There are three short acts to the passage we just read, and each demonstrates a willing submission of Jesus’ part to the will of His Heavenly Father. Let’s look at them one at a time. Act One is described in verses 36 through 41.

The Passover observance has ended and Jesus has led His disciples beyond the eastern wall of Jerusalem to a garden located at the foot of the Mount of Olives. It was a familiar place, a place where He often met with them in quiet conversation, away from the “hustle and bustle” of the city. But this night would be different from all of their previous gatherings, for it would be the final time He would be with His closest companions before the cross would call Him away.

Jesus had a purpose for taking them to that spot, and it was not to carry on the normal teaching time and conversation they so many times had enjoyed. On this night it was to pray alone in anticipation of the cross that He must bear alone.

At first it looked like three of the disciples—Peter, James, and John—would join Him in prayer. But no, as the grief of His impending departure from them intensified, He told them to remain behind while He proceeded a little farther where He would enter into holy discourse with the Father. He left them with these words, “Remain here and watch with me.”

Arriving as if to a predetermined spot, the text says that “He fell on his face and prayed.” The description is significant. It doesn’t say that He knelt, bowed His head, and prayed. Instead, it says that “He fell on his face (as if suddenly and uncontrollably) and prayed.” Not a carefully crafted prayer, mind you, but a spontaneous and earnest borne out of a “sorrowful and troubled” heart, as its content reveals: “My Father, if it be possible, let this cup pass from me.” And then, as if overwhelmed by His eternal union with the Father, He adds, “Nevertheless, not as I will, but as you will.”

It is difficult for us to imagine the level of personal submission, the depth of devotion to the Father, and the undiluted commitment to God’s eternal purpose that it took to make such a statement when the hour of trial was most intense. You and I may utter those words when not very much is at stake, but I want you to imagine saying them when you are fully aware that the Father’s will is leading you to a torturous and agonizing death...death on a cross.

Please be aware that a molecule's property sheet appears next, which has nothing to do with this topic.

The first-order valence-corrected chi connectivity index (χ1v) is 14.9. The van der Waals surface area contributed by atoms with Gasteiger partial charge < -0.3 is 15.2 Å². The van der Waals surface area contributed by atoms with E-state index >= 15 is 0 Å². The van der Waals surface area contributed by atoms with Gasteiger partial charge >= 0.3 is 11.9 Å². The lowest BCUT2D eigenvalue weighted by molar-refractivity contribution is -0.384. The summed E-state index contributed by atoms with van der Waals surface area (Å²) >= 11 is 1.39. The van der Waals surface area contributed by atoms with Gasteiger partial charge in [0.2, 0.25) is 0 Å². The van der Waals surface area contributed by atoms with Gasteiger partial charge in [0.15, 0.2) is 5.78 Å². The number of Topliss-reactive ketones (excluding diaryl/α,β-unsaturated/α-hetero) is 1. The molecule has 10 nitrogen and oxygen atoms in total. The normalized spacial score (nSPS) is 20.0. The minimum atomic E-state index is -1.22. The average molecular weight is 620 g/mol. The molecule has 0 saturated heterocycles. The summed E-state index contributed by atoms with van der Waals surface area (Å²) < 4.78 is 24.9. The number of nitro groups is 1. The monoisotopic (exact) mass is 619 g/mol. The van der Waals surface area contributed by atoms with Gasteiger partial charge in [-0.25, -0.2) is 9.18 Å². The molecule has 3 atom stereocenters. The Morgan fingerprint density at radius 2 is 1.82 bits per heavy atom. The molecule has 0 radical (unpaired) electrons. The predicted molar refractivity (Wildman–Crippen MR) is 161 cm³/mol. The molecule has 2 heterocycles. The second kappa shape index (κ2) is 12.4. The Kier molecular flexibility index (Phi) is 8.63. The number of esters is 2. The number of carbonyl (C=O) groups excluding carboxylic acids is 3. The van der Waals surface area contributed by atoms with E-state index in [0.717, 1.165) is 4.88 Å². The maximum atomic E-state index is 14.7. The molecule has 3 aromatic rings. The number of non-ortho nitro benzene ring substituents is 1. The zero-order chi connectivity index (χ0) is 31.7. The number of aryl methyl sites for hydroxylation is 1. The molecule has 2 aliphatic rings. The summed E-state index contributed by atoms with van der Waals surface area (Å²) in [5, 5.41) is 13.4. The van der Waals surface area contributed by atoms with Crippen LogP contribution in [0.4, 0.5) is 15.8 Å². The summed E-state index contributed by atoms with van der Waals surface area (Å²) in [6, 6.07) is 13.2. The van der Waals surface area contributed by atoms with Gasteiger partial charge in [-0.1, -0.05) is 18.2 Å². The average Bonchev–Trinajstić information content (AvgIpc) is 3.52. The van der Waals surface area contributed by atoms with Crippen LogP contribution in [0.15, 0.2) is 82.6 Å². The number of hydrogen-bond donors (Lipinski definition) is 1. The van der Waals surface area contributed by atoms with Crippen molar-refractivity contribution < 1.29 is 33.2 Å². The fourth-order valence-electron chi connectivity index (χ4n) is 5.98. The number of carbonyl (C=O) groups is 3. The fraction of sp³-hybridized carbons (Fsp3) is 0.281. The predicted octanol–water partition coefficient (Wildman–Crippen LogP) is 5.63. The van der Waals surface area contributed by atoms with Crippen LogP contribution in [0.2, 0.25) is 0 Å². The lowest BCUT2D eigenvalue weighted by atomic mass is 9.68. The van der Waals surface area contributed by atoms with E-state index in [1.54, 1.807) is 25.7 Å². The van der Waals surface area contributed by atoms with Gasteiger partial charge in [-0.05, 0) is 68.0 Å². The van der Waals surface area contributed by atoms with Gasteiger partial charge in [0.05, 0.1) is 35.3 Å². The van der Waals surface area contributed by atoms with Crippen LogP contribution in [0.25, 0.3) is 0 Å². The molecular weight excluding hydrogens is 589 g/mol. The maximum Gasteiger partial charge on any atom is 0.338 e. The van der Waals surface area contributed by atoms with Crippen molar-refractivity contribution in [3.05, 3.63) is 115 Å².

It is here that Luke inserts something that Matthew does not tell us. In chapter 22 (verse 44) of that writer’s Gospel, we read, “And there appeared to him an angel from heaven, strengthening him. And being in agony he prayed more earnestly; and his sweat became like great drops of blood falling down to the ground.” What a graphic description of the internal turmoil being endured by Son of God.

Composing Himself sufficiently to return to the disciples whom He had asked to “watch” with Him, He finds them sleeping. Luke tells us that it was a sleep borne out of their “sorrow” (Luke 22:45). Rousing Peter, the disciple with whom He seems to have been closest, Jesus asks, “So could you not watch with me one hour?” And then He instructs him again, saying, “Watch and pray that you may not enter into temptation. The spirit indeed is willing, but the flesh is weak.”

Who among us cannot say “amen” to those words? How often we say them in admitting our own “human weakness.” How often our “spirit indeed is willing, but (our) flesh is (oh so) weak.” It has been crudely said that “the road to hell is paved with good intentions.” In a similar vein, the Apostle Paul admitted in Romans 7:18, “For I know that nothing good dwells in me, that is, in my flesh. For I have the desire to do what is right, but not the ability to carry it out.” That is because none of us are able to “do the good” that Jesus did...both in living life or in facing death.

Act Two takes place in verses 42 and 43, and Matthew records it with brevity. Jesus leaves the disciples a second time and once again enters into prayer. The words He addresses to the Father this time are somewhat modified: “My Father, if this cannot pass unless I drink it, your will be done.” In the first prayer, He had said, “If it be possible, let this cup pass from me;” but here He says, “If this cannot pass unless I drink it.” This time there is a sense of resignation and inevitability heard in Jesus’ words. The “cup” would not pass. He must “drink” it...all of it.

Returning to them again, He finds the disciples again having fallen asleep. It had been a long and emotional evening for them as well, as they sensed Jesus’ rising sorrow.